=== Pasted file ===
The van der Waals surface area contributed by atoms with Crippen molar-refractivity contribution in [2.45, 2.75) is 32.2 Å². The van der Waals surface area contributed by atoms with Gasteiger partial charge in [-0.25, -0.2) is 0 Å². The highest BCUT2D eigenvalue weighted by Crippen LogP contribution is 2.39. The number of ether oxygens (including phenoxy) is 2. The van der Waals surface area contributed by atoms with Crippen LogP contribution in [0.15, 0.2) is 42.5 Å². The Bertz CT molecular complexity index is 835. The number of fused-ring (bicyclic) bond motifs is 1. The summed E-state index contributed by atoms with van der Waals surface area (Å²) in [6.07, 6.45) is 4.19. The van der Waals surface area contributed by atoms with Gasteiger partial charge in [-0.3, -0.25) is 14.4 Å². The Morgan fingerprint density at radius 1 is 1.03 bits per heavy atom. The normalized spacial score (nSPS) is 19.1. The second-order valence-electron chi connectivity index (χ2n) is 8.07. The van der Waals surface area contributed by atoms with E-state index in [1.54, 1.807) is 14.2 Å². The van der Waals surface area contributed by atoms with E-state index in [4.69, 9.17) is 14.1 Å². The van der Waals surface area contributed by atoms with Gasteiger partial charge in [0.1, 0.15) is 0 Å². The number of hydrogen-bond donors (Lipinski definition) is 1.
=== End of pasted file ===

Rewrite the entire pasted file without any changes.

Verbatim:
The van der Waals surface area contributed by atoms with Crippen molar-refractivity contribution in [2.45, 2.75) is 32.2 Å². The van der Waals surface area contributed by atoms with Gasteiger partial charge in [-0.25, -0.2) is 0 Å². The highest BCUT2D eigenvalue weighted by Crippen LogP contribution is 2.39. The number of ether oxygens (including phenoxy) is 2. The van der Waals surface area contributed by atoms with Crippen LogP contribution in [0.15, 0.2) is 42.5 Å². The Bertz CT molecular complexity index is 835. The number of fused-ring (bicyclic) bond motifs is 1. The summed E-state index contributed by atoms with van der Waals surface area (Å²) in [6.07, 6.45) is 4.19. The van der Waals surface area contributed by atoms with Gasteiger partial charge in [-0.3, -0.25) is 14.4 Å². The Morgan fingerprint density at radius 1 is 1.03 bits per heavy atom. The normalized spacial score (nSPS) is 19.1. The second-order valence-electron chi connectivity index (χ2n) is 8.07. The van der Waals surface area contributed by atoms with E-state index in [1.54, 1.807) is 14.2 Å². The van der Waals surface area contributed by atoms with E-state index in [4.69, 9.17) is 14.1 Å². The van der Waals surface area contributed by atoms with Gasteiger partial charge in [0.1, 0.15) is 0 Å². The number of hydrogen-bond donors (Lipinski definition) is 1.